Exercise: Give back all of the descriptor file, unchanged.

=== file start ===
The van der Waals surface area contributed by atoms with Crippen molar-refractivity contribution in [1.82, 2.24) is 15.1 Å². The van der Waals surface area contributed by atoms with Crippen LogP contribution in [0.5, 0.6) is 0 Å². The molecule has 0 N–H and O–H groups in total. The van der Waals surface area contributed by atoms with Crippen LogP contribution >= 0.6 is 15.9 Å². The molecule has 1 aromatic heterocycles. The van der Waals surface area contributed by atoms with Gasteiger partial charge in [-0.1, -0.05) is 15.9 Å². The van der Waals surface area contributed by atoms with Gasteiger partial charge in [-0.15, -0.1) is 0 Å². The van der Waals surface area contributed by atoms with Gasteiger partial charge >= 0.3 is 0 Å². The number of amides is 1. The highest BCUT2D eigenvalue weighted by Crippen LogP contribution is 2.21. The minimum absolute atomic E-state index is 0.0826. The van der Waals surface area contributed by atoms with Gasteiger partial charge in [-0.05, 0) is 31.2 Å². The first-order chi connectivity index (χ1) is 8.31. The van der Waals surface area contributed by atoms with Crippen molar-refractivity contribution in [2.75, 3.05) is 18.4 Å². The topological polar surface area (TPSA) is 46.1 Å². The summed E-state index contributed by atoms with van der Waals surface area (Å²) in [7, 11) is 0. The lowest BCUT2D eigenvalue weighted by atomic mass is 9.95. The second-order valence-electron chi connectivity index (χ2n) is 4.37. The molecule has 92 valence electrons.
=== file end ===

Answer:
The van der Waals surface area contributed by atoms with Crippen molar-refractivity contribution in [1.82, 2.24) is 15.1 Å². The van der Waals surface area contributed by atoms with Crippen LogP contribution in [0.5, 0.6) is 0 Å². The molecule has 0 N–H and O–H groups in total. The van der Waals surface area contributed by atoms with Crippen LogP contribution >= 0.6 is 15.9 Å². The molecule has 1 aromatic heterocycles. The van der Waals surface area contributed by atoms with Gasteiger partial charge in [-0.1, -0.05) is 15.9 Å². The van der Waals surface area contributed by atoms with Gasteiger partial charge in [-0.15, -0.1) is 0 Å². The van der Waals surface area contributed by atoms with Gasteiger partial charge >= 0.3 is 0 Å². The number of amides is 1. The highest BCUT2D eigenvalue weighted by Crippen LogP contribution is 2.21. The minimum absolute atomic E-state index is 0.0826. The van der Waals surface area contributed by atoms with Gasteiger partial charge in [-0.05, 0) is 31.2 Å². The first-order chi connectivity index (χ1) is 8.31. The van der Waals surface area contributed by atoms with Crippen molar-refractivity contribution in [2.75, 3.05) is 18.4 Å². The topological polar surface area (TPSA) is 46.1 Å². The summed E-state index contributed by atoms with van der Waals surface area (Å²) in [7, 11) is 0. The lowest BCUT2D eigenvalue weighted by atomic mass is 9.95. The second-order valence-electron chi connectivity index (χ2n) is 4.37. The molecule has 92 valence electrons.